Other Deaf magazines echoed this message. For example, a 1935 American Deaf Citizen front page article celebrated Miss Deaf Chicago, Esther Dettinger. Repeatedly referred to as “the oralist,” Dettinger walked away with the crown from the Kansas City pageant.14 Four years later, two front covers of the popular Digest of the Deaf displayed oral beauties. The July 1939 issue claimed that Kansan Beulah Edith Harding enjoyed a “singing childhood” before becoming deaf at age ten and emphasized her speech skills. It later described her as “an excellent speaker and lip reader.” A finalist for the Miss Chicago contest in the 1930s, Harding went on to professional modeling under the name Barbara Lee.15 Marion Rene, the subject of the September 1939 issue, was a night club dancer. “Her success in spite of the critical criteria of the bright lights is yet another proof that deafness need be no bar to undoubted talent.” The article continued: “Perhaps a story of her life will bring comfort and help to other young deaf people and make them feel that there indeed is a place for each of them in this hearing world.”16 This “blonde oralist” achieved success by appearing exceptional only in her beauty and dance skills, like Heckman. Subsequent media coverage of deaf winners of mainstream as well as Deaf pageants—especially state and national ones—noted that the lovely ladies had “excellent” or “very good” oral skills.
Articles throughout most of the twentieth century continued to broadcast deaf beauties’ ability to “pass” as hearing. In the 1950s Violet Hylton bested her coworkers at the Standard Garment Company beauty pageant, startling the judges when they learned she was deaf. The newspaper report specifically emphasized that the contestants were evaluated according to their poise, personality, and, “of course, how they would look in a bathing suit.”17 The “personality” component likely involved some spoken presentation that Hylton could satisfy with demure responses, whereas the poise and bathing suit competitions allowed Hylton to be seen exactly as the hearing women were seen—posing, sashaying, smiling, and nodding at the audience. In all of these ways, silence was seen as exemplary of femininity. A 1981 article on Miss Deaf America winner Mary Beth Barber noted: “A male patron at a theater once grabbed her and swooned over her sexy ‘French’ accent.” It continued: “A date recently told her, ‘Mary Beth, your ears may not work well, but they sure are pretty.”18 Barber, who had attended oral and mainstream schools, had overcome her shyness by joining the cheerleading squad and theater groups where she presumably voiced regularly (and successfully). Placed among a crowd of hearing ladies, Hylton, Barber, and others like them distinguished themselves not by their physical or cultural deafness but by their physical beauty. Even the attempt to pass seemed to be important. Although they failed to fully pass as hearing, the women still succeeded. Their attractiveness helped them “overcome” their stigmatized deafness in the eyes of hearing judges. In these cases and many others, authors reveled in the success of deaf women’s actual or perceived victory over and among hearing women—in beauty pageants or in extracurricular activities. In the process, they—and presumably many readers—celebrated the approval bestowed on one of their own by the broader hearing world.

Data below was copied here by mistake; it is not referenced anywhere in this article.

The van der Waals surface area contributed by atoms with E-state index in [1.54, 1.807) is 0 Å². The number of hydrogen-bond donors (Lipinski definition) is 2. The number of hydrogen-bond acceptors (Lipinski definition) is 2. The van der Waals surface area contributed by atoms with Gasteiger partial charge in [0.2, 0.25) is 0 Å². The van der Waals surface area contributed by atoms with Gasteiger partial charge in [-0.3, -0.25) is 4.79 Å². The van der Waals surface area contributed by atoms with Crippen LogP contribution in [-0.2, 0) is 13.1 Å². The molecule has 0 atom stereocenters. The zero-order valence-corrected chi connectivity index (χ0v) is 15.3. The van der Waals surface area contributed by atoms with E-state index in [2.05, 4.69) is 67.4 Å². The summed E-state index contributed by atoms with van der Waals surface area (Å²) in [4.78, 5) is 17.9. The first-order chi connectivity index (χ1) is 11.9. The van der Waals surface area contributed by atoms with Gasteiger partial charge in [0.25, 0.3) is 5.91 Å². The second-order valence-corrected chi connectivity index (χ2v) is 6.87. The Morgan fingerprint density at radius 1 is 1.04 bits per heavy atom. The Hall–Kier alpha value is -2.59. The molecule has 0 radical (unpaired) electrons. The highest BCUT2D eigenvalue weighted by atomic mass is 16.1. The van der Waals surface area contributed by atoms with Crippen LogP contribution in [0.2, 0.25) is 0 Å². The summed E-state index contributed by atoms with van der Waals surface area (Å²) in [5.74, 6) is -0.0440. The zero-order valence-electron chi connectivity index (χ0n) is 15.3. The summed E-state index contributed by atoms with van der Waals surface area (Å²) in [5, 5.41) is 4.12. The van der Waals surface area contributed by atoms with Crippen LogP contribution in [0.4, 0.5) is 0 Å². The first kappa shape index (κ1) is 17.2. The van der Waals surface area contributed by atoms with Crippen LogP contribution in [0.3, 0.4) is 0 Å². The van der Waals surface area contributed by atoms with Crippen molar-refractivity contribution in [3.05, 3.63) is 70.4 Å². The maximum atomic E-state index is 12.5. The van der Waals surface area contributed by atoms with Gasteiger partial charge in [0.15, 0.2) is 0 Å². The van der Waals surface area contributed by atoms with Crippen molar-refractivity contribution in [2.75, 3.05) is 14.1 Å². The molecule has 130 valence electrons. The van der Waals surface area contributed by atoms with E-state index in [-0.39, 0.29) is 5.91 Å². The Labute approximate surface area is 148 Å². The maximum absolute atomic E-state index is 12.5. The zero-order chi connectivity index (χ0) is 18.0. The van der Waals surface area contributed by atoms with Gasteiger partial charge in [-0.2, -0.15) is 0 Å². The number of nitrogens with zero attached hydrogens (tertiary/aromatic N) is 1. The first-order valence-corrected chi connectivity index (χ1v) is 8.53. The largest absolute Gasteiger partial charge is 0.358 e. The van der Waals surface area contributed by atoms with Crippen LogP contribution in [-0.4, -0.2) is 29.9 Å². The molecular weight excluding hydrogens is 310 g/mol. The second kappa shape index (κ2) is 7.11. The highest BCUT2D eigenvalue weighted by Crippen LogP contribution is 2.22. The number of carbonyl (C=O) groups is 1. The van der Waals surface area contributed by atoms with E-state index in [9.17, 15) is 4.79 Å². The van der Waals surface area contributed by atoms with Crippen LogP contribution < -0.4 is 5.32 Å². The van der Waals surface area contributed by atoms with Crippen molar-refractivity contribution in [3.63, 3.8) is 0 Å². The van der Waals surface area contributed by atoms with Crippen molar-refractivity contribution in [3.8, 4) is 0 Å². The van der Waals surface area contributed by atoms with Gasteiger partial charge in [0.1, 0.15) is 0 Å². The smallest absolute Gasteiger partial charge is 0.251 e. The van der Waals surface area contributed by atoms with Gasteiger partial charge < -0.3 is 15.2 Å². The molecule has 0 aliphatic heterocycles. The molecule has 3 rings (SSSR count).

Multiple factors tied deaf femaleness to oralism and beauty, while antioralism partly defined male cultural deafness. For many—hearing and deaf—oralism had unique feminine qualities. For example, the quintessential oral educator throughout the late nineteenth and twentieth centuries was single, white, and female. The skills she taught fostered “polite” behavior—speaking over gesturing. Discouraging facial expressions common in signed (visual) communication as “barbaric”—and thus inherently more “masculine”—oral female advocates focused on young girls more than boys, instilling lipreading and speech skills along with specific gendered behavioral lessons. Many parents and oral educators hoped that with speech training, deaf girls might attract hearing suitors; deaf boys, in contrast, were assumed incapable of landing a hearing girl and thus received more vocational training than speech training. As oralism expanded, female oral educators generally replaced deaf male teachers in the classroom. Emasculated by this cultural and employment threat, Deaf men—as “protectors of Deaf society and culture—specifically fought oralism and oral educators.